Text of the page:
The Vatnsnes Peninsula is located in the north of Iceland, just off the western fjords in Húnaflói Bay. The peninsula is often forgotten by tourists but it is still a part of the island with many points of interest.
Interestingly, several polar bears that came straight from Greenland riding icebergs have washed up here, which is why Húnaflói Bay is also known as “Bear Bay”.
Whether you are coming from Blönduós in the east or from the Westfjords, Road 711 is the one that you need to take to cross the peninsula. Although it is not completely paved, this road is accessible to any type of vehicle and is in fairly good condition.
Often visitors spend half a day touring the Vatnsnes Peninsula.
Like all of Iceland's northern peninsulas, Vatnsnes is a prime spot to catch the midnight sun in June and July. Many visitors spend the night near Hvammstangi, this small town of 600 inhabitants, and travel along route 711 looking for the best spot to photograph the horizon with the sunset.
The peninsula is famous for hosting seal colonies that are fairly easy to photograph and are pretty sure to see no matter the season. It is precisely in Hvammstangi that you can find the “Seal Center” to find out a little more about seals on the peninsula.
When it comes to dining on the peninsula, one restaurant stands out from the rest: the Geitafell restaurant in the north-west of the peninsula, known to serve absolutely incredible fish soups.
Hvítserkur: Santi Rodríguez @fotolia
On the east coast of Vatnsnes near the Suluvellir farm stands the iconic monyment of the peninsula: the strange and impressive rock named Hvítserkur. Well indicated road 711, you can see it after a short 5-minute walk.
The rock looks like it came out of nowhere, just dropped a few meters from the shore. According to one legend, it's actually a troll petrified at sunrise ages ago. Its strange shape is a result of erosion as the sea carved out the rock. And birdwatchers can rejoice! Numerous birds have taken up residence on the Hvítserkur Arch.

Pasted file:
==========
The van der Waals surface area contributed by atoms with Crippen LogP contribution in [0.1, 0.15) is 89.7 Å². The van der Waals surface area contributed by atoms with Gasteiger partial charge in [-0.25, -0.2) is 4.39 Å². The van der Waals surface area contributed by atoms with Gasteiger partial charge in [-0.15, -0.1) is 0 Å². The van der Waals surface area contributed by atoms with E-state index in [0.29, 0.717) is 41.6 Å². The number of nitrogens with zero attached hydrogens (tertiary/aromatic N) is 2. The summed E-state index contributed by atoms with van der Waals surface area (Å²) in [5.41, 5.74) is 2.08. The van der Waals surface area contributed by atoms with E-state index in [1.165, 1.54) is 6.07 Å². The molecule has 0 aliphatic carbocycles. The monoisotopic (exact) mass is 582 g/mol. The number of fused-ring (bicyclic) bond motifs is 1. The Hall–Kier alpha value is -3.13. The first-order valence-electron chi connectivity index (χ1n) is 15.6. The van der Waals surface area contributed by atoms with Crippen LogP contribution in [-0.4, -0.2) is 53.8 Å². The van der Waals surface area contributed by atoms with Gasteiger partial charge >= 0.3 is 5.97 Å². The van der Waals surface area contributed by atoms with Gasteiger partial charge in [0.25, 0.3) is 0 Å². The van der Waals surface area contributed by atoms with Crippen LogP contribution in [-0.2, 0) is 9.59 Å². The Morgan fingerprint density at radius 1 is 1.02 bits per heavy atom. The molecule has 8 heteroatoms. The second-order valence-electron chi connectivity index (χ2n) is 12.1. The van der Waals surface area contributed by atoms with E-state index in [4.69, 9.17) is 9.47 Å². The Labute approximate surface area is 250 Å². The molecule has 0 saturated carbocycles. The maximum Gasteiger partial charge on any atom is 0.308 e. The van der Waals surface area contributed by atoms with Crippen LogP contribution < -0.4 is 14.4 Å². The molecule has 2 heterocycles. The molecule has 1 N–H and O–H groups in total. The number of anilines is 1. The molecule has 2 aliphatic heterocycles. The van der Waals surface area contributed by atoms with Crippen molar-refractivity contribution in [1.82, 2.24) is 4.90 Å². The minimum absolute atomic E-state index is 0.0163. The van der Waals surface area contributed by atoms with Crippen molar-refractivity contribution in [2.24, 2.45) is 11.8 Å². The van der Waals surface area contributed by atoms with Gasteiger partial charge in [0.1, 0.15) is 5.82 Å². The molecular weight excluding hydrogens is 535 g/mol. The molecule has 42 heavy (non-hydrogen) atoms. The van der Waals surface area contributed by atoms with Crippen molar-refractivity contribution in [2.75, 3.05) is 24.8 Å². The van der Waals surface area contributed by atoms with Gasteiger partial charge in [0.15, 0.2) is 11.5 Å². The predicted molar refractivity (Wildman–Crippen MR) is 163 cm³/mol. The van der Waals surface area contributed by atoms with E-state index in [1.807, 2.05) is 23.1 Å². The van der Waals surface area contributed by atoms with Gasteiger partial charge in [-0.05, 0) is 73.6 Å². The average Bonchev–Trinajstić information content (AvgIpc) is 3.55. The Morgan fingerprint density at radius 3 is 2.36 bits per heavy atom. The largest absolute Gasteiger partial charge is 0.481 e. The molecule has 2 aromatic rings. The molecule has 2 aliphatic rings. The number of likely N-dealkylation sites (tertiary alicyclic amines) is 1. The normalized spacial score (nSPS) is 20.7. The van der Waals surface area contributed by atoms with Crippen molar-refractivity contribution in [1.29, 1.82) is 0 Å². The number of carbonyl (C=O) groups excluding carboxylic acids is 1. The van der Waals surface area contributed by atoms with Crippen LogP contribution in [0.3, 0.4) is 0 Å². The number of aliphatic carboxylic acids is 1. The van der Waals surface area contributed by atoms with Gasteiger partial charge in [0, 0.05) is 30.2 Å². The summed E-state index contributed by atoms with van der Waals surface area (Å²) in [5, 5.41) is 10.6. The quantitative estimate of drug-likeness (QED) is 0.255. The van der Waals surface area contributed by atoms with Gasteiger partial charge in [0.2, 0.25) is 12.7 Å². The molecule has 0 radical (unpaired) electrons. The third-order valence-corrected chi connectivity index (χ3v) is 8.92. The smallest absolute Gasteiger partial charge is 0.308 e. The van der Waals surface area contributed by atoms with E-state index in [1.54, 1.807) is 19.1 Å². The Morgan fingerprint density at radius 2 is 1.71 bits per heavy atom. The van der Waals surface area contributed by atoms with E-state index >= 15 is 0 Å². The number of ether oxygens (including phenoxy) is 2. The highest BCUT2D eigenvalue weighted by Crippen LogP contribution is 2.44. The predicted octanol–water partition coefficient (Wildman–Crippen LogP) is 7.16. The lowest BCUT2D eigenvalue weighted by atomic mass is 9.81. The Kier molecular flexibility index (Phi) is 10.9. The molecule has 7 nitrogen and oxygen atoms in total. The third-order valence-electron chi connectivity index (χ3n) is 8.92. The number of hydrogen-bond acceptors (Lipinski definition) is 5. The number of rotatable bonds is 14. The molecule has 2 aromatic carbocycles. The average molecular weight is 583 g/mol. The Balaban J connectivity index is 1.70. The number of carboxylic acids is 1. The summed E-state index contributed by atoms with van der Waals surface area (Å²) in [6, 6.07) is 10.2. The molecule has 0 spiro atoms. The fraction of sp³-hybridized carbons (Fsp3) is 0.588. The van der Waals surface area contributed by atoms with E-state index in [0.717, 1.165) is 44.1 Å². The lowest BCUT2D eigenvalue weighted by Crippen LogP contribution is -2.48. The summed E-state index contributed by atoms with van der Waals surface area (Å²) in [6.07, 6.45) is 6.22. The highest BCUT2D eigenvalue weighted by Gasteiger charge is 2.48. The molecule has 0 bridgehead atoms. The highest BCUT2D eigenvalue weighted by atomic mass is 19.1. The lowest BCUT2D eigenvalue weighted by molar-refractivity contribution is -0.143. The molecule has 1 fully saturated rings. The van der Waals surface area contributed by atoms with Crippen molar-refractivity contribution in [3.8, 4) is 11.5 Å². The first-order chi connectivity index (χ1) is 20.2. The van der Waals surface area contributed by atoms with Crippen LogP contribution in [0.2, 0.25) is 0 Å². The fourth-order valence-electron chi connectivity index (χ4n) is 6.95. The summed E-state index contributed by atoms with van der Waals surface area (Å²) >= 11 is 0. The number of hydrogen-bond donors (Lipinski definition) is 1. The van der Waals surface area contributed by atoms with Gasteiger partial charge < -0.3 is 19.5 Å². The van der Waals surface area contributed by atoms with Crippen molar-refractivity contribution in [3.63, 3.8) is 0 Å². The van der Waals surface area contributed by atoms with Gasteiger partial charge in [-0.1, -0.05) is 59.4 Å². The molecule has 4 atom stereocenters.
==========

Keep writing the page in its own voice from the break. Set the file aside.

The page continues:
Many photographers set up their cameras to capture the ark in the twilight of the midnight sun. The arch is truly impressive with the reflections on the water at low tide, the twilight is just unreal.
The peninsula is considered one of the best viewing stations to see seals in Iceland with several areas famous for hosting seal colonies:
Tourists out to enjoy the midnight sun in the evening often go to the northern end of Vatnsnes, Hindisvík, or further west to Illugastaðir to observe seals in their element. Illugastaðir has even been equipped in recent years with small wooden walkways to be able to approach seals with small wooden huts so that they can be photographed discreetly.
The peninsula is in fact one of the places in Iceland where it is the easiest to observe and approach its animals. On site, after a few hundred meters of walking, a fairly well-marked trail leads to an entire seal colony (gray seals or marine calf seals mainly) usually basking on the rocks.
Borgarvirki is located very close to Víðidalur in the north. It is an imposing cluster of basaltic strata that dominates the landscape. Used as a fortress for centuries, Borgarvirki is a natural phenomenon that has been used and adapted by humans over the years.